To to dive a little deeper into the subject of good posture, let’s have a look at the most important structure concerning posture: your spine. We are talking about the structure that enables you to stand upright, twist, bend and most importantly, it protects your spinal cord. It consists of 33 individual bones, or vertebrae, and it has natural curves.
Why would you want to learn about your spine? Because then you will understand better why good posture is so important and what good posture is.
- When you know more about the function and anatomy of your spine, you’ll better understand good posture and its importance
- Your spine is made up of 33 individual bones, or vertebrae, with discs in between them to absorb shocks and allow movement
- Your spine has a natural S-shaped curve
- Good posture is very important for your spine since it can prevent damage to it
The individual bones that make up your spine are called vertebrae. Try to imagine these vertebrae as if they were bricks, precisely stacked on top of one another. These 33 individual bones can be arranged into five regions, which each have unique features to perform their specific function:
- Cervical: these seven vertebrae are tasked with the support of the head. The cervical region is special because it provides the great range of motion from the neck thanks to two vertebrae that connect to the skull.
- Thoracic: in this middle back region, twelve vertebrae hold the rib cage and protect the heart and lungs. Try rotating this region of the spine; you will find almost no motion is possible.
- Lumbar: the lower back has five, relatively large, vertebrae that are burdened with the weight of the entire body. Perhaps now, it is easier to imagine the importance of good lumbar support in your sitting posture.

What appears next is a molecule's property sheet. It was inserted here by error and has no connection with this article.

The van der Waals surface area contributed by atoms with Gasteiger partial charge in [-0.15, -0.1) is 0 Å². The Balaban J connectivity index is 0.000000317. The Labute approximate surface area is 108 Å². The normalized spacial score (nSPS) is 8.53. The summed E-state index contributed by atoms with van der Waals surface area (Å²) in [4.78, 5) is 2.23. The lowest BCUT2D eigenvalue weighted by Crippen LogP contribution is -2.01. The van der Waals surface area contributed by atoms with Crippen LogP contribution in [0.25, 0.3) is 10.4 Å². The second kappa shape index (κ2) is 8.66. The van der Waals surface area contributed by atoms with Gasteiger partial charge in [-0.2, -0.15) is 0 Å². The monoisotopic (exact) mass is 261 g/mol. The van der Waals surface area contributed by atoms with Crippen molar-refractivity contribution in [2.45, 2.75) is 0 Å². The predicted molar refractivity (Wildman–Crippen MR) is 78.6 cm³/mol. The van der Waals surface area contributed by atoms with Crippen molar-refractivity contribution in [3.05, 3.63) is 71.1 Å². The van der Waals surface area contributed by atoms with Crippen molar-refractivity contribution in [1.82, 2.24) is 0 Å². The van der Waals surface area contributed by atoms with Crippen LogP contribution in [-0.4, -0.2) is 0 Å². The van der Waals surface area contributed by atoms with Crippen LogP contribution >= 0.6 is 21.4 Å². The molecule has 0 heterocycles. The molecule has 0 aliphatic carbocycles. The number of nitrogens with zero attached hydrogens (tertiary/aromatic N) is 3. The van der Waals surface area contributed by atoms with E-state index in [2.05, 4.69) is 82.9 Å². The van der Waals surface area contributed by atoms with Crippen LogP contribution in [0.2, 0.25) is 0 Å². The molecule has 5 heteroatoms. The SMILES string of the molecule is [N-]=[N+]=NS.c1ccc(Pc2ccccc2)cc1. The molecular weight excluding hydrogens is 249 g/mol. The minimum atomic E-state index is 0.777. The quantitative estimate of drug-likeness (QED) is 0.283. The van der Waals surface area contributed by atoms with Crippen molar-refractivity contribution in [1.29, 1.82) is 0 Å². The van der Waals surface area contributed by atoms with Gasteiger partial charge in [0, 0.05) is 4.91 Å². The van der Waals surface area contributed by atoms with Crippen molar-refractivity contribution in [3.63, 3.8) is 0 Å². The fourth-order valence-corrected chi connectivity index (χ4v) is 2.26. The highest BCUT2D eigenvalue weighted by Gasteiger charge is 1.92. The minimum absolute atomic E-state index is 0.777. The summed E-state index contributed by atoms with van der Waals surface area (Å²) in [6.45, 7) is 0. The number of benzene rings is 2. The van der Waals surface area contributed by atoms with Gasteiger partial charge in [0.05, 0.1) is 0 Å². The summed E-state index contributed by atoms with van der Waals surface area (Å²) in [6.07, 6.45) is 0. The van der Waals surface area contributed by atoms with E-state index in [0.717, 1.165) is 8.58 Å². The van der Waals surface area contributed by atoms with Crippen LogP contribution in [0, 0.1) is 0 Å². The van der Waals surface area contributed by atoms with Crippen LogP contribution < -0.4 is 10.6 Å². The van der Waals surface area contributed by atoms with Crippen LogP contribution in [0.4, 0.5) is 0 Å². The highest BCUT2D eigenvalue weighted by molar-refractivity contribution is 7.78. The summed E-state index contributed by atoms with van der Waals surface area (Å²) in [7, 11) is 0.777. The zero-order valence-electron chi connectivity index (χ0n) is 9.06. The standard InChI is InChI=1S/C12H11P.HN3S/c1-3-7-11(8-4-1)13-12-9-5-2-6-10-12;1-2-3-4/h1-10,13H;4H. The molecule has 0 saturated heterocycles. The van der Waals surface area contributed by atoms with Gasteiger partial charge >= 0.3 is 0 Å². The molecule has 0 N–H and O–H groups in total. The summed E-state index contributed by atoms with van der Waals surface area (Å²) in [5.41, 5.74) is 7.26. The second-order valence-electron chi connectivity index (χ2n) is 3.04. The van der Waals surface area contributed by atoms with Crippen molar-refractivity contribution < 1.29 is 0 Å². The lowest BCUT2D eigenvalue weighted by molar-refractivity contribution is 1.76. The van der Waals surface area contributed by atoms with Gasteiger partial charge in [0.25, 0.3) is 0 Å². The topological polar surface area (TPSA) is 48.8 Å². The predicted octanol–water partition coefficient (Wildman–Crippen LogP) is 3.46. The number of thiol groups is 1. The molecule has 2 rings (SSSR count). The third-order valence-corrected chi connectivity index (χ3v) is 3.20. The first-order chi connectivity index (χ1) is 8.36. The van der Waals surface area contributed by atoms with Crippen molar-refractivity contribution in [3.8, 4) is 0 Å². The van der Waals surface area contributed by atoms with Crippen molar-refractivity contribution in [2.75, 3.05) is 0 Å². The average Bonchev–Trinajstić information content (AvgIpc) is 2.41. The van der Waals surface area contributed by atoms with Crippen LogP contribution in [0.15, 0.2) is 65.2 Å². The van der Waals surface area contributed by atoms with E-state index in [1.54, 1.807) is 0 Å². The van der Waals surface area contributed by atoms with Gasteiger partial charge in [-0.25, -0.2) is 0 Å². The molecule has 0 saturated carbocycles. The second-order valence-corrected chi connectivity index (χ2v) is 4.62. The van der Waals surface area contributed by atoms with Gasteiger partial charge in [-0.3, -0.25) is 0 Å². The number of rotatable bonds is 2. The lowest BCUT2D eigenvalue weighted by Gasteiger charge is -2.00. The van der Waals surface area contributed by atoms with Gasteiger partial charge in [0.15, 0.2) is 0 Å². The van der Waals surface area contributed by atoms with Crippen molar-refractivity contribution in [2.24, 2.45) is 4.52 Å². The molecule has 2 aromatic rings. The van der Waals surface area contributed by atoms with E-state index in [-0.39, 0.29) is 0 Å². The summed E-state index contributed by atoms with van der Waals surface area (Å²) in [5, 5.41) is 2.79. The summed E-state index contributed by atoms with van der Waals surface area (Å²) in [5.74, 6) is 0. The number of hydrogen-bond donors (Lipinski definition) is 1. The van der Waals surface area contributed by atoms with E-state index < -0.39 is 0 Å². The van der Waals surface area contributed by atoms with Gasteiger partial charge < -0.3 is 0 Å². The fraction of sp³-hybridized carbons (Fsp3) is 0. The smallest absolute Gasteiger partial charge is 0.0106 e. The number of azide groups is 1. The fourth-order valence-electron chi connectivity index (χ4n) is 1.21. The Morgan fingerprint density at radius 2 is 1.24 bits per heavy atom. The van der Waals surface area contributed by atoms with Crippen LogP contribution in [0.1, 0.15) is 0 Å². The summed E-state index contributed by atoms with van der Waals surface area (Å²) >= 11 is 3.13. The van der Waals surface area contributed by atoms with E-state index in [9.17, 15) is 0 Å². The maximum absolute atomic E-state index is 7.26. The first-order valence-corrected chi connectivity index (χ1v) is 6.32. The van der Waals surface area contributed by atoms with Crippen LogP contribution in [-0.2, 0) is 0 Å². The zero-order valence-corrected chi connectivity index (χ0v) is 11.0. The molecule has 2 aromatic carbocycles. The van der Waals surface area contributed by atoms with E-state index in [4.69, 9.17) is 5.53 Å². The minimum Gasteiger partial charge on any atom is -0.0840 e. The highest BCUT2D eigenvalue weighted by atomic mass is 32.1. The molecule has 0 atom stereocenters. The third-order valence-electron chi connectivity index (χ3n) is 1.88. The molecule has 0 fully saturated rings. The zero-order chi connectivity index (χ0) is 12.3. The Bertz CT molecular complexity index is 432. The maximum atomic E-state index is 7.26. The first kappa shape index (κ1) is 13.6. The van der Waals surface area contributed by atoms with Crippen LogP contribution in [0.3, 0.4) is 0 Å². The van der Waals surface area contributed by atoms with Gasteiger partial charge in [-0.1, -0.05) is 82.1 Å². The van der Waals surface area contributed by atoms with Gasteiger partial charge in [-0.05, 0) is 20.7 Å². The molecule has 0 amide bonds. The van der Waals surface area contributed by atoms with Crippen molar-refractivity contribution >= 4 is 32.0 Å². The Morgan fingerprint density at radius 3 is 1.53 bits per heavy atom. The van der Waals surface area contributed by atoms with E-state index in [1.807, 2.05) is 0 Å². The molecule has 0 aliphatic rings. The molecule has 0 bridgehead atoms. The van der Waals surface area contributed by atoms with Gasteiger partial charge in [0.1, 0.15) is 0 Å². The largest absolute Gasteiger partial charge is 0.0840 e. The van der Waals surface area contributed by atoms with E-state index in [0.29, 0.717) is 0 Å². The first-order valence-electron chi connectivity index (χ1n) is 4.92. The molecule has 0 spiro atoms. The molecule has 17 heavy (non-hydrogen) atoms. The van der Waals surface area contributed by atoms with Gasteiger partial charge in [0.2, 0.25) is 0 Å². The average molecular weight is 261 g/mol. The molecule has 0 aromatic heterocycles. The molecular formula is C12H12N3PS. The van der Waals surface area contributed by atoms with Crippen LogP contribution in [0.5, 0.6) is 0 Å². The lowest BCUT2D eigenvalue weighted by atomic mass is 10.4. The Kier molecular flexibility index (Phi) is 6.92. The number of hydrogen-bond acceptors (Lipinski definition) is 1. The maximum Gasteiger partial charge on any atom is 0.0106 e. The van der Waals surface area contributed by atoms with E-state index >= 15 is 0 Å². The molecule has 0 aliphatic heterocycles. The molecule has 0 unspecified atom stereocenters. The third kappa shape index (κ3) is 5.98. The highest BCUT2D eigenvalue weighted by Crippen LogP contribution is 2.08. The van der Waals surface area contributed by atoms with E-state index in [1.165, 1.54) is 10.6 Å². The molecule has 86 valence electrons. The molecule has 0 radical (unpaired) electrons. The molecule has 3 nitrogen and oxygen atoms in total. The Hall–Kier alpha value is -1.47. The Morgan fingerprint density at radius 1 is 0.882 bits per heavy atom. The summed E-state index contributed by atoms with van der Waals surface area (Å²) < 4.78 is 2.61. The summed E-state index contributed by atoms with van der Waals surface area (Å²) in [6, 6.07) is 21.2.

- Sacral: these five vertebrae, which are fused together, are mainly connecting your spine to your hip bones.
- Coccygeal: ever fallen backwards and landed on your buttocks? You probably experienced a painful ‘tailbone’, or coccyx. It consists of four vertebrae and provides an attachment for ligaments and muscles of the pelvic floor.
The spine enables you to stand upright, twist, bend and it protects your spinal cord.
By now, you know that the spine’s main function is protecting the spinal nerves and supporting the body. You have also seen that every regions has a specific function; yet every of these vertebrae looks practically the same. Pictured below is one of the bricks that makes up your spine, a vertebra. Between every two of these bricks, lies an intervertebral disc that allows slight movement of the spine. When you have bad posture, any movements made by your spine can stress the vertebrae since the discs cannot facilitate good movement.
It also has the crucial role of being a shock absorber. When you hold your spine in an unnatural position, the shock absorbers cannot work at their full ability. Since the connection from your brain to the rest of your body runs through your spine, it is such a vital structure.
When someone tells you to ‘’walk up straight’’, it does not mean that you should have a straight spine. Imagine viewing yourself from the side, you will see a natural curve that is S-shaped. The picture below shows a healthy and normal spine. When you look at the curves in the spine, you can reason what bad posture does to its alignment. When you are in a hunched over position, you will lose the curve in your neck, your thoracic curve will become more extreme and your lumbar curve will become less clear.
We hope that you now better understand what good posture is and why it is so important to protect your spine by having good posture. Let us know on twitter or in the comments below what you take away from this article or ask any questions that you might have!